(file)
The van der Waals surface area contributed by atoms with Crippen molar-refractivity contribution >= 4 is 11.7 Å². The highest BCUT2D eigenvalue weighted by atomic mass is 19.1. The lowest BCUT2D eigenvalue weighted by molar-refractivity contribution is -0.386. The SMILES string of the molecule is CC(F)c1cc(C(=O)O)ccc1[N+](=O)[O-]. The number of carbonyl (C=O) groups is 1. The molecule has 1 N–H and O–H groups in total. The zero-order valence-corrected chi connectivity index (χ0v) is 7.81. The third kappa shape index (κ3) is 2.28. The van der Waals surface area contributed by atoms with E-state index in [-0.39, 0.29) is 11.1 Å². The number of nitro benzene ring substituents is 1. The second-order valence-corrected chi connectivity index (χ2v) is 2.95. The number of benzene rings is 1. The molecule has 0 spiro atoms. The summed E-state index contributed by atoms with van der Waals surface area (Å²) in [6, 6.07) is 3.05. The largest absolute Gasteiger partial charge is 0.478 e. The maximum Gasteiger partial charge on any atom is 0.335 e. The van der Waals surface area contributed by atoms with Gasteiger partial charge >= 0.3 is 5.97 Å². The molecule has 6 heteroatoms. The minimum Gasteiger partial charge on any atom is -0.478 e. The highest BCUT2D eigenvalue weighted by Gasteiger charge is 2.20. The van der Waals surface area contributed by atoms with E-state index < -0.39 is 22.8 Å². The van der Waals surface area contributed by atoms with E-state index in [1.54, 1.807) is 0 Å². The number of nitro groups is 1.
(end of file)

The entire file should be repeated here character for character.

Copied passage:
The van der Waals surface area contributed by atoms with Crippen molar-refractivity contribution >= 4 is 11.7 Å². The highest BCUT2D eigenvalue weighted by atomic mass is 19.1. The lowest BCUT2D eigenvalue weighted by molar-refractivity contribution is -0.386. The SMILES string of the molecule is CC(F)c1cc(C(=O)O)ccc1[N+](=O)[O-]. The number of carbonyl (C=O) groups is 1. The molecule has 1 N–H and O–H groups in total. The zero-order valence-corrected chi connectivity index (χ0v) is 7.81. The third kappa shape index (κ3) is 2.28. The van der Waals surface area contributed by atoms with E-state index in [-0.39, 0.29) is 11.1 Å². The number of nitro benzene ring substituents is 1. The second-order valence-corrected chi connectivity index (χ2v) is 2.95. The number of benzene rings is 1. The molecule has 0 spiro atoms. The summed E-state index contributed by atoms with van der Waals surface area (Å²) in [6, 6.07) is 3.05. The largest absolute Gasteiger partial charge is 0.478 e. The maximum Gasteiger partial charge on any atom is 0.335 e. The van der Waals surface area contributed by atoms with Gasteiger partial charge >= 0.3 is 5.97 Å². The molecule has 6 heteroatoms. The minimum Gasteiger partial charge on any atom is -0.478 e. The highest BCUT2D eigenvalue weighted by Gasteiger charge is 2.20. The van der Waals surface area contributed by atoms with E-state index < -0.39 is 22.8 Å². The van der Waals surface area contributed by atoms with E-state index in [1.54, 1.807) is 0 Å². The number of nitro groups is 1.